If you like music and technology, I guarantee you will enjoy this book. Of course, I own a couple of iPods, so I am biased. If you own a Zune, you may disagree. But even Zune owners might find it interesting to see how great products are designed.
Most Recent Customer Reviews
This is NOT a book...it's a full blown COMMERCIAL that tells us NOTHING about secrets of the I-Pod, or ways to use it or inside tricks at all...NOTHING of interest. Read morePublished on February 22, 2014 by dennis
If I have one complaint about the Steve Jobs' biography from Walter Isaacson, it's that certain topics could be not covered in sufficient depth. Read morePublished on March 4, 2012 by Phil Simon
The Perfect Thing covers the story of the Ipod as it was developed and released to the public. It looks not only at the business and the technology but also the sociological... Read morePublished on December 2, 2011 by Lehigh History Student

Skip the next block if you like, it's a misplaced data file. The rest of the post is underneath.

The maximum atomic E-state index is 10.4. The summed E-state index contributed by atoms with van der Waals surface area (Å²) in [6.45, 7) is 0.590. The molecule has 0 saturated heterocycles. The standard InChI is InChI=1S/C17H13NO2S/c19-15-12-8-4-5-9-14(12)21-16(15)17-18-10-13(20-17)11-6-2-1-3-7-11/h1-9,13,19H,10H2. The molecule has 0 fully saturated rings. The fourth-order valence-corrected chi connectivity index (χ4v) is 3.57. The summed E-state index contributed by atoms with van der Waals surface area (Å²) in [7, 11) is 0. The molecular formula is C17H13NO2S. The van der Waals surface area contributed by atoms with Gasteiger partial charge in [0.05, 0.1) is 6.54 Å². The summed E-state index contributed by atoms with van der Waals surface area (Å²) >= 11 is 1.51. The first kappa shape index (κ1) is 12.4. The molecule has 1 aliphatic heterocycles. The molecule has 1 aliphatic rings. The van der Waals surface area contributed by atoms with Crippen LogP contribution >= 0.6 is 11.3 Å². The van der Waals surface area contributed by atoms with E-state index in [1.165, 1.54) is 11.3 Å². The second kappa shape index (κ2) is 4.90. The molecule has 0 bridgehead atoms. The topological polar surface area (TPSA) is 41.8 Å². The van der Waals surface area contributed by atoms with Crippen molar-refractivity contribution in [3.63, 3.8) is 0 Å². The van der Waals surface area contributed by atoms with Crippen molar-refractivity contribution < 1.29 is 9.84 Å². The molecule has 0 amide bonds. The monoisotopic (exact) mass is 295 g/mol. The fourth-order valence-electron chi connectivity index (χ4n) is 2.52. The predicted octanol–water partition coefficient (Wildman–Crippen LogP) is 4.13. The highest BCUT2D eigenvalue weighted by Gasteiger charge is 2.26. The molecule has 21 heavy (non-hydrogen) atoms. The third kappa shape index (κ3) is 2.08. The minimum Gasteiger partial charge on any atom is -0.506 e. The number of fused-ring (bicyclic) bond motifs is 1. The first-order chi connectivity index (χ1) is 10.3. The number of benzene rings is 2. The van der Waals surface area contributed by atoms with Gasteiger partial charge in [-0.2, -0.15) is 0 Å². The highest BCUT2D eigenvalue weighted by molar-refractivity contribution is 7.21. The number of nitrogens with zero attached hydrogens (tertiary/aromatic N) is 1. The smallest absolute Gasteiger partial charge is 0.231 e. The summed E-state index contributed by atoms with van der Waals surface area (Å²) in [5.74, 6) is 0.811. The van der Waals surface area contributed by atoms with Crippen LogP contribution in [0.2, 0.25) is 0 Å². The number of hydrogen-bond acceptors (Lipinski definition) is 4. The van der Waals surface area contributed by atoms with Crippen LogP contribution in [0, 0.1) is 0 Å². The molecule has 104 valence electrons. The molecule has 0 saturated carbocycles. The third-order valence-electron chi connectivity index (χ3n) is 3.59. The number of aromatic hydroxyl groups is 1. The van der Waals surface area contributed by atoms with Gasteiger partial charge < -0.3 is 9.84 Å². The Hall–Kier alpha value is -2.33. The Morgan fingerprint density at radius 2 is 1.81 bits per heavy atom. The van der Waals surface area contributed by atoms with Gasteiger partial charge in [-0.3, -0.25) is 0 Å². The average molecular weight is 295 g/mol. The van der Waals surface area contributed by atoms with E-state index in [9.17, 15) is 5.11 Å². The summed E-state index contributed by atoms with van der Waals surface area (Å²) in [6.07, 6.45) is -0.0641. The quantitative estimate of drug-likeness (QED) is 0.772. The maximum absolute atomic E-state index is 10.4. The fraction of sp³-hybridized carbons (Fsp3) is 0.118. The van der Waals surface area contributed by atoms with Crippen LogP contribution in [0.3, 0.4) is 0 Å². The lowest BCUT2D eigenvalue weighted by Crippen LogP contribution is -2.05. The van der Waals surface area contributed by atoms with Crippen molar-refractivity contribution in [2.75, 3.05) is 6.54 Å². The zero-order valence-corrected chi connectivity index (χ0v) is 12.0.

This book is hardly academic, but it has a lot of fascinating data. It rambles and I love the narration in the audible.com version. The narrator's delivery is awesome. Read morePublished on March 19, 2011 by Charlotte A. Hu
"The Perfect Thing" is a very light, shallow, but entertaining treatment of various aspects of the impact of the iPod product written by a "technology reporter" who does not seem... Read morePublished on June 22, 2010 by D.E. Wray
"The perfect thing" is everything about iPods. The author is Steven Levy, a technology journalist of Hackers: Heroes of the Computer Revolution fame. Read morePublished on May 22, 2010 by Bas Vodde
Apple took off with the success of iPod in 2001. Before iPod, Apple was mainly popular among computer enthusiasts who were viewed by the general public as geeks. Read morePublished on August 12, 2009 by Mariusz Skonieczny
I have read Mr. Levy's book "Hackers" several times. I found the information he supplied regarding the early days of computing very entertaining and of interest to me. Read morePublished on June 23, 2009 by Marvin R. Doering